Anecdotal reflections on
Wilfred Owen, "Dulce et Decorum Est"
In all my dreams, before my helpless sight,
He plunges at me, guttering, choking, drowning.
If in some smothering dreams you too could pace
Behind the wagon that we flung him in,
And watch the white eyes writhing in his face,
His hanging face, like a devil's sick of sin;
If you could hear, at every jolt, the blood
Come gargling from the froth-corrupted lungs,
Obscene as cancer, bitter as the cud
Of vile, incurable sores on innocent tongues, --
My friend, you would not tell with such high zest
To children ardent for some desperate glory,
The old Lie: "Dulce et decorum est
Pro patria mori."
Taken from Harry Rusche's "Lost Poets of the Great War" Wilfred Owen page, Emory University.
This happened somewhere in the Pacific theater, possibly on Iwo Jima.You bury what you find, and they found a foot, with a Marine boot on it, a serial number on its tongue. They buried it in a proper grave with proper honors. Then came orders to exhume the foot. Its owner was in a Saipan hospital, still alive. The conduct of war has a firm set of rules: you can't bury the same soldier twice.
I turned in the black ditch, loathing the storm;
A rocket fizzed and burned with blanching flare,
And lit the face of what had been a form
Floundering in mirk. He stood before me there;
I say that He was Christ; stiff in the glare,
And leaning forward from His burdening task,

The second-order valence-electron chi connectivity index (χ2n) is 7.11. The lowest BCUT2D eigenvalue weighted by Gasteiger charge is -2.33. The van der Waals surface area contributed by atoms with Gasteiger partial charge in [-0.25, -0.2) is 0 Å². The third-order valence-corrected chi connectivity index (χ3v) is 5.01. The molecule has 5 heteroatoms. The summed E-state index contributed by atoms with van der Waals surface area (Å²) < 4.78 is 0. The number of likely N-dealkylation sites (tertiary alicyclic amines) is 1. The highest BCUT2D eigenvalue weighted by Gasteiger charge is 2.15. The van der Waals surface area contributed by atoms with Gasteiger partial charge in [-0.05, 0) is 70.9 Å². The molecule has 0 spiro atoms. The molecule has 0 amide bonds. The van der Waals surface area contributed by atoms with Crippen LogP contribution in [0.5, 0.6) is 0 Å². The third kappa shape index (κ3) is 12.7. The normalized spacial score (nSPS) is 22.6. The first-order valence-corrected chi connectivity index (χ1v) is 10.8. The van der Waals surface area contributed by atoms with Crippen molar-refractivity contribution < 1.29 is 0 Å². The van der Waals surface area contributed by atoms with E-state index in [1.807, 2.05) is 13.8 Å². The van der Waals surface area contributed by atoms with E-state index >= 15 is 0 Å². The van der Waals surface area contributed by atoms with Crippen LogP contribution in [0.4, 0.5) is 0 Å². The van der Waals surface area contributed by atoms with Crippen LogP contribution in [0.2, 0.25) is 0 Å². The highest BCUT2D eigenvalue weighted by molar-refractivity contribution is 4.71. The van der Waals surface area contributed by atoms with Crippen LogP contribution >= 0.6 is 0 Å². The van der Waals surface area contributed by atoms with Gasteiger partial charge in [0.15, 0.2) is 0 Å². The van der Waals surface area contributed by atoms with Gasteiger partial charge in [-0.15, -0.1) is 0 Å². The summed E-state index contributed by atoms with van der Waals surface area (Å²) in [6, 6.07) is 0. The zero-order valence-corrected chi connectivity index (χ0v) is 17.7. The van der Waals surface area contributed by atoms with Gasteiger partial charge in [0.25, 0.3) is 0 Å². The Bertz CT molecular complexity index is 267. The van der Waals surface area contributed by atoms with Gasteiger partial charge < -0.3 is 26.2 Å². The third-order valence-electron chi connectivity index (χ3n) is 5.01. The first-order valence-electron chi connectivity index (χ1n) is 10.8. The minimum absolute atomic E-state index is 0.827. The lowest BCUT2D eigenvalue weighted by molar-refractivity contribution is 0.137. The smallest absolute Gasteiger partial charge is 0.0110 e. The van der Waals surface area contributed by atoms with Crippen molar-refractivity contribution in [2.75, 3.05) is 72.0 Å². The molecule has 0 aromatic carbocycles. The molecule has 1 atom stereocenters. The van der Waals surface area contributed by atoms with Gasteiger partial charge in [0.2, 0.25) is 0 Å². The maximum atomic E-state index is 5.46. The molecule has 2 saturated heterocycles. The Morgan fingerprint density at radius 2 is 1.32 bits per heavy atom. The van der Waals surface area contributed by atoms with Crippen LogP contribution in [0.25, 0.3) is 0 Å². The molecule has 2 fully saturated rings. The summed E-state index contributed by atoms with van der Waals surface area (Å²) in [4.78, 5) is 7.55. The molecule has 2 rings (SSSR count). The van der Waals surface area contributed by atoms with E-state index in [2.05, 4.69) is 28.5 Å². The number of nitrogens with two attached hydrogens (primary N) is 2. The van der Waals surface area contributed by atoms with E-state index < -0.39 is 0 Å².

Both arms supporting it; His eyes on mine
Stared from the woeful head that seemed a mask
Of mortal pain in Hell's unholy shine.
No thorny crown, only a woollen cap
He wore--an English soldier, white and strong,
Who loved his time like any simple chap,
Good days of work and sport and homely song;
Now he has learned that nights are very long,
And dawn a watching of the windowed sky.
But to the end, unjudging, he'll endure
Horror and pain, not uncontent to die
That Lancaster on Lune may stand secure.
He faced me, reeling in his weariness,
Shouldering his load of planks, so hard to bear.
I say that He was Christ, who wrought to bless
All groping things with freedom bright as air,
And with His mercy washed and made them fair.
Then the flame sank, and all grew black as pitch,
While we began to struggle along the ditch;
And someone flung his burden in the muck,
Mumbling: 'O Christ Almighty, now I'm stuck!'
Taken from William J. Bean's Siegfried Sassoon website. Poem © Columbia University
During the question period, I used the following story to respond to a repetition of the cant that war can never produce a good result. I don't remember the source of the story, so I repeat it (as nearly as possible) as I told it on September 11, 2002.Just War is an unpopular position. It's ambiguous and messy, and you never know whether you're doing the right thing.
A philosopher was defending Just War to a meeting somewhere in New England, and having a rough time of it, when an old man stood up in the back. The old man said, I have been playing with a major symphony orchestra for the past fifty years and I have heard a lot of beautiful music in my life. I want to tell you about the most beautiful music I have ever heard.
Oh, great, thought our philosopher. Here we go again...
The most beautiful music I have ever heard, said the old man, was the sound of American tanks approaching the concentration camp where I was being held as a boy, because it meant that I would live to grow up.
The story, told by the original author, is at the bottom of this web page.
Copyright © 2003 by Daniel J. Berger. This work may be copied without limit if its use is to be for non-profit educational purposes. Such copies may be by any method, present or future. The author requests only that this statement accompany all such copies. All rights to publication for profit are retained by the author.